Dr. Mary Travis Bassett, NYC Health Commissioner, gave a timeline on Spencer's progression after he returned from West Africa.

She said Spencer completed his work with Doctors Without Borders on Oct. 12, and left Guinea on Oct. 14, traveling through Europe. He arrived at Kennedy Airport in New York on Oct. 17. Throughout this period, Spencer had no symptoms at all.

According to Bassett, Spencer followed the Doctors Without Borders protocol and checked his temperature twice a day after leaving West Africa. During this time he had "limited" contact with others, with the exception of his fiancee and two friends, Bassett said.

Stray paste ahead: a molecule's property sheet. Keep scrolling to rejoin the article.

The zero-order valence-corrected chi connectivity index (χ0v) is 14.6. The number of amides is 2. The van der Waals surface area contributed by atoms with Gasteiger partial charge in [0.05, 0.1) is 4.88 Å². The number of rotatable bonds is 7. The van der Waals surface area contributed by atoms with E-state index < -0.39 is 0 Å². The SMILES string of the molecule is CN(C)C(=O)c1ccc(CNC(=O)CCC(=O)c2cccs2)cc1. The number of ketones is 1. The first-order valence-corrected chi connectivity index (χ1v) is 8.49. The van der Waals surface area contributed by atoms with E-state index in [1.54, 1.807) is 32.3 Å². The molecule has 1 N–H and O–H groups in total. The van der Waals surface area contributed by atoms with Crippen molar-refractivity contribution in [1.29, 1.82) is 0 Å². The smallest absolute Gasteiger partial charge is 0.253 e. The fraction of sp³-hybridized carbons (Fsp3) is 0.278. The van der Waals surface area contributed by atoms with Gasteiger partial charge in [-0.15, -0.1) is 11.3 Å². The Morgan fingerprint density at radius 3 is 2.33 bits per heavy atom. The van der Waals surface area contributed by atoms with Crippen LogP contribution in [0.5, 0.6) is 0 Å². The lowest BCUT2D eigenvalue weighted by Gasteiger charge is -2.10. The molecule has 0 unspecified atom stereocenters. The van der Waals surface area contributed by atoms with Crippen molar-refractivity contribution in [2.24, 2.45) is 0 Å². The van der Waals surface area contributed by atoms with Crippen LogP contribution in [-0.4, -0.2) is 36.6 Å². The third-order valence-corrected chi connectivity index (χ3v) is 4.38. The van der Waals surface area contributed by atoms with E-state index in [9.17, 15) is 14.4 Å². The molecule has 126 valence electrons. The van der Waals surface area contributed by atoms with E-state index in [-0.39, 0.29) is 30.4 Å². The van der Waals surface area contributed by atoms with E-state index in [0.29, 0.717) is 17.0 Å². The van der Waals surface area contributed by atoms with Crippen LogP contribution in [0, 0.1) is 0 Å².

But he did not stay inside his apartment, either.

"We know that during the time that the patient was home, before he became sick, that he did leave his apartment," Bassett explained. "We are aware that he went on a three-mile jog... and he also took the subway system, we know that he's ridden on the A train, the 1 train, the L train.

"Yesterday he went to a bowling alley in Williamsburg, he was feeling well at that time except for his feeling of fatigue. The patient went there with friends and he did bowl. The patient was not symptomatic," she said.

The Uber driver who took Spencer to the Brooklyn bowling alley, called The Gutter, was the only other person he had contact with. The company said in a statement that the CDC and city health department had assured Uber that the driver was at no risk.

Thursday morning, Spencer developed a high temperature and diarrhea. He and his fiancee contacted Doctors Without Borders and the city health department.